“It is even more crucial to have realistic, truth-based expectations for our lives. What does God say my normal life is supposed to look like?…If our expectations are not based on biblical truth, when things change we will be like my students with a poor substitute teacher. We will freak. We will get angry and frustrated. We will resist fervently all that goes against our expectations. We will find ourselves living in a sea of persistent, discouraging confusion. This is why our expectations in life must be based on the Bible. They must have a solid gospel-centered focus.” (Michael Robble in Always Sick, Always Loved; page 73)
Did you wake up this morning to another day of living an unexpected life? I did.
So many things that have happened to us in the last six years I would not have pictured for myself or my family. We all have expectations of how life should go, with big plans for the future, and a vision of what we’d like to accomplish. And there’s nothing wrong with having a vision or a plan. But as someone once said, “Make your plans, but carry a big eraser.”
Life does not always turn out how we think. And that’s why it’s so very important to have “truth-based expectations,” as Michael Robble calls it. To continue our series gleaning from Michael and Margaret Robble’s book, Always Sick, Always Loved, let’s talk about what we should and shouldn’t expect in life, based upon Scripture rather than our personal expectations.
A Life of Trials
Many of us think that life should go smoothly if we love God and follow Him, but where did we get this idea? It is unfortunately preached in many American churches. And we may also adopt this view because it’s more pleasant to think that by doing God’s will we can control our circumstances.
Jesus is the perfect example of how one can follow God’s will and still experience difficulties and suffering. And the Apostle Paul pleaded with the Lord to remove his source of pain but God allowed it to remain.
But both men’s lives illustrate how ultimate good can be accomplished, not just in spite of the trial, but because of it.
A Life of Grace
I must admit that my life had gone relatively smoothly before we began dealing with Michael’s chronic illness. Everyone has their problems, but I had never faced a regular onslaught of trouble.
I remember one situation (of many) we faced early on in Michael’s illness, and it completely overwhelmed me.
After we married, we moved into what we thought was a cute and affordable apartment. But as we signed on the dotted line, the manager failed to mention that our new home had a TERRIBLE bug problem.
I could tell some pretty yucky stories. Seriously.
Chemicals in many common household products make Michael very sick. So I went out and found a bug powder that advertised itself as a natural product and we sprinkled it all over the kitchen, inside air ducts, behind appliances, in the laundry room, and on top of kitchen cabinets. We also tracked it into other rooms.
That bug powder was incredibly effective, but soon afterward, Michael became sicker than usual for days on end. We learned that the “natural” pesticide’s 99% of “other ingredients” were some of the strongest chemicals on the market.What a deceitful packaging label!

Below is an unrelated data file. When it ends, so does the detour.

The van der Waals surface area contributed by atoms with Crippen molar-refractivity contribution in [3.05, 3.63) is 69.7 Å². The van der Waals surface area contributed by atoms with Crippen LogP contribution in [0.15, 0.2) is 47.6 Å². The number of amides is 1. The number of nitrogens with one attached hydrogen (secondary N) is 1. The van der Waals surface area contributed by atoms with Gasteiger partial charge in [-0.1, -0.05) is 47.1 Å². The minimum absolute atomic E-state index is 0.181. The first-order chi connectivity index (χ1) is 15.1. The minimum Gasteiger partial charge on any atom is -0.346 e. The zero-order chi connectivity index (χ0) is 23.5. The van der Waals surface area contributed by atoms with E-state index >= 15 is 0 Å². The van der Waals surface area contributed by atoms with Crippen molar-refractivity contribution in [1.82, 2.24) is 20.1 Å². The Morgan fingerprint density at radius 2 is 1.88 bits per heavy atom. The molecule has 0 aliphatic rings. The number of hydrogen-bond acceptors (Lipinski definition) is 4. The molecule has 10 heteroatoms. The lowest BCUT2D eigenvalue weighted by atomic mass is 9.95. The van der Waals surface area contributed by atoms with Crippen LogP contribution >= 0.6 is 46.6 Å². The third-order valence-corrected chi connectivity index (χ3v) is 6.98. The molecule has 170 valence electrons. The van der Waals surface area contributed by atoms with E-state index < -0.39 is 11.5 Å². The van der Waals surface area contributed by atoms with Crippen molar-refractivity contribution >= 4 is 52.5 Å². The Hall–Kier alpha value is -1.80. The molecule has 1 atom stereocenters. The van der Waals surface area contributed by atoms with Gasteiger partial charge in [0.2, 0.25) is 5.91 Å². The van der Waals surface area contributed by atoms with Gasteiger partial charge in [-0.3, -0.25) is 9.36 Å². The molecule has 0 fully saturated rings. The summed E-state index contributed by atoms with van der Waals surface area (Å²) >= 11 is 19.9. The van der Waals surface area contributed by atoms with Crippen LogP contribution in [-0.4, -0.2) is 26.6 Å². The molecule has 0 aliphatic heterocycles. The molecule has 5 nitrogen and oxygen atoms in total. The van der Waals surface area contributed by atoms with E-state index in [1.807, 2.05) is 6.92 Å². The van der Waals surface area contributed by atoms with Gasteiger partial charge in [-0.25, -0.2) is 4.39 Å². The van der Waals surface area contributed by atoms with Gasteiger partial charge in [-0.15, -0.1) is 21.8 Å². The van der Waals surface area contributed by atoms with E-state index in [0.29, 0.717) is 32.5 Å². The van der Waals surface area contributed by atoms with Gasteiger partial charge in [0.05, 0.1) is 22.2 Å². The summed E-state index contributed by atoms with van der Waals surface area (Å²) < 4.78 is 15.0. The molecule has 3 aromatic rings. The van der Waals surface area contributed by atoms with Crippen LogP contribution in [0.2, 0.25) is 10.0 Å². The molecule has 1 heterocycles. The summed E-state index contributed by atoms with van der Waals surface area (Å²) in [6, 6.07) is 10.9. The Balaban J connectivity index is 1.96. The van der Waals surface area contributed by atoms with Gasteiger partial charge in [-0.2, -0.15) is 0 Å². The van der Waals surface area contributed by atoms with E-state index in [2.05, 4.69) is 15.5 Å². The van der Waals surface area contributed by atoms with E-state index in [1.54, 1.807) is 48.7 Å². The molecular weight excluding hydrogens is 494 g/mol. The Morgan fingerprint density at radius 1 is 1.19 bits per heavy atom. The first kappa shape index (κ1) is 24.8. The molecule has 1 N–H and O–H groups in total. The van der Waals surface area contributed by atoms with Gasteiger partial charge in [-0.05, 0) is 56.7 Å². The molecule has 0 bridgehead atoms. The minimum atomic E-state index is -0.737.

Sadly, we had sprinkled that powder EVERYWHERE. Every crevice was full of it. I remember bawling at the thought of trying to get that stuff out. Where would I even start? We had just signed a six-month lease and our apartment was covered in the very substance my husband couldn’t tolerate.
I’ll never forget how God swooped in through the help of my dad. He came over late that night and we spent hours cleaning every speck of that powder with baby wipes and vinegar to keep it from becoming airborne. When I didn’t know where to start, God graciously provided the how and the help.
That’s only a small glimpse into many stories I could tell of how God has allowed the unique trials of chronic illness into our lives, but also grace upon grace. And He often shows his grace through the compassion and initiative of others. I still look back to that crazy experience when I’m faced with other overwhelming situations in my life, and I remember my dad in the doorway, all those cleaning supplies in hand, ready to ease our burden and despair.
We all have ideals for what we’d like our lives to be like. But we need to base our expectations on truth. Life isn’t always clean lines and neatness. It’s messy and circumstances get complicated. In the beginning, every trial completely overwhelmed me. I had never faced such complex situations before. But over time, God has used these difficulties to teach me a lot about Himself and I am growing more confident in His help.
A Life of Truth-Based Expectations
God has good things He wants to accomplish in our lives, but as you well know, His work may not come by tip-toeing through the tulips. He did not promise us an easy life, but He did promise to be with us and that He will work it all for good. Some things you can only learn about God while cleaning powdered pesticide behind the refrigerator at 3am. And knowing to expect such struggles is half the battle.
As the Robbles so wisely advised, let’s keep truth-based expectations before us. It will keep us from disillusionment in the midst of the storms and give us eyes to see His grace.
“I have told you these things, so that in me you may have peace. In this world you will have trouble. But take heart! I have overcome the world.” -John 16:33